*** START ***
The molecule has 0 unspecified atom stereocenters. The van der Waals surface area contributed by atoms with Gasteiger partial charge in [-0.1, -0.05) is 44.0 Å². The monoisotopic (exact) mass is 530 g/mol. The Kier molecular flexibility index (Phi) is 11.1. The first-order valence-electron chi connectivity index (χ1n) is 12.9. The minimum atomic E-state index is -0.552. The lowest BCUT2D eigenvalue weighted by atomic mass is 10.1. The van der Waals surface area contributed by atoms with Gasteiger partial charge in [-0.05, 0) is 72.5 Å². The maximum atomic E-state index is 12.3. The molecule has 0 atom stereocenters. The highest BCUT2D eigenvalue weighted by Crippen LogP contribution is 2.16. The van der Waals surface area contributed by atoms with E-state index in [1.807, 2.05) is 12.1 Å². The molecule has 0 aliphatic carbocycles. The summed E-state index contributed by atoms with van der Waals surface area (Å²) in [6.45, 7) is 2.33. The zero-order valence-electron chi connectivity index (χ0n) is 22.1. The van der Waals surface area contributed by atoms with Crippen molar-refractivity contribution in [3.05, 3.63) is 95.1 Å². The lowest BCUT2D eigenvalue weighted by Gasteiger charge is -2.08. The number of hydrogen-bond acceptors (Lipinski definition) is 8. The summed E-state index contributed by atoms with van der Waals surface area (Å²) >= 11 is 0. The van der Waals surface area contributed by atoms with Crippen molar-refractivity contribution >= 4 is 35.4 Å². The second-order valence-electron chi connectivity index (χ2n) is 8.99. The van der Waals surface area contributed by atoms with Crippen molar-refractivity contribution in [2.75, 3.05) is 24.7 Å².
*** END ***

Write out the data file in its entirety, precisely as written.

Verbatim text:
The molecule has 0 unspecified atom stereocenters. The van der Waals surface area contributed by atoms with Gasteiger partial charge in [-0.1, -0.05) is 44.0 Å². The monoisotopic (exact) mass is 530 g/mol. The Kier molecular flexibility index (Phi) is 11.1. The first-order valence-electron chi connectivity index (χ1n) is 12.9. The minimum atomic E-state index is -0.552. The lowest BCUT2D eigenvalue weighted by atomic mass is 10.1. The van der Waals surface area contributed by atoms with Gasteiger partial charge in [-0.05, 0) is 72.5 Å². The maximum atomic E-state index is 12.3. The molecule has 0 atom stereocenters. The highest BCUT2D eigenvalue weighted by Crippen LogP contribution is 2.16. The van der Waals surface area contributed by atoms with E-state index in [1.807, 2.05) is 12.1 Å². The molecule has 0 aliphatic carbocycles. The summed E-state index contributed by atoms with van der Waals surface area (Å²) in [6.45, 7) is 2.33. The zero-order valence-electron chi connectivity index (χ0n) is 22.1. The van der Waals surface area contributed by atoms with Crippen molar-refractivity contribution in [3.05, 3.63) is 95.1 Å². The lowest BCUT2D eigenvalue weighted by Gasteiger charge is -2.08. The number of hydrogen-bond acceptors (Lipinski definition) is 8. The summed E-state index contributed by atoms with van der Waals surface area (Å²) >= 11 is 0. The van der Waals surface area contributed by atoms with Crippen molar-refractivity contribution >= 4 is 35.4 Å². The second-order valence-electron chi connectivity index (χ2n) is 8.99. The van der Waals surface area contributed by atoms with Crippen molar-refractivity contribution in [2.75, 3.05) is 24.7 Å².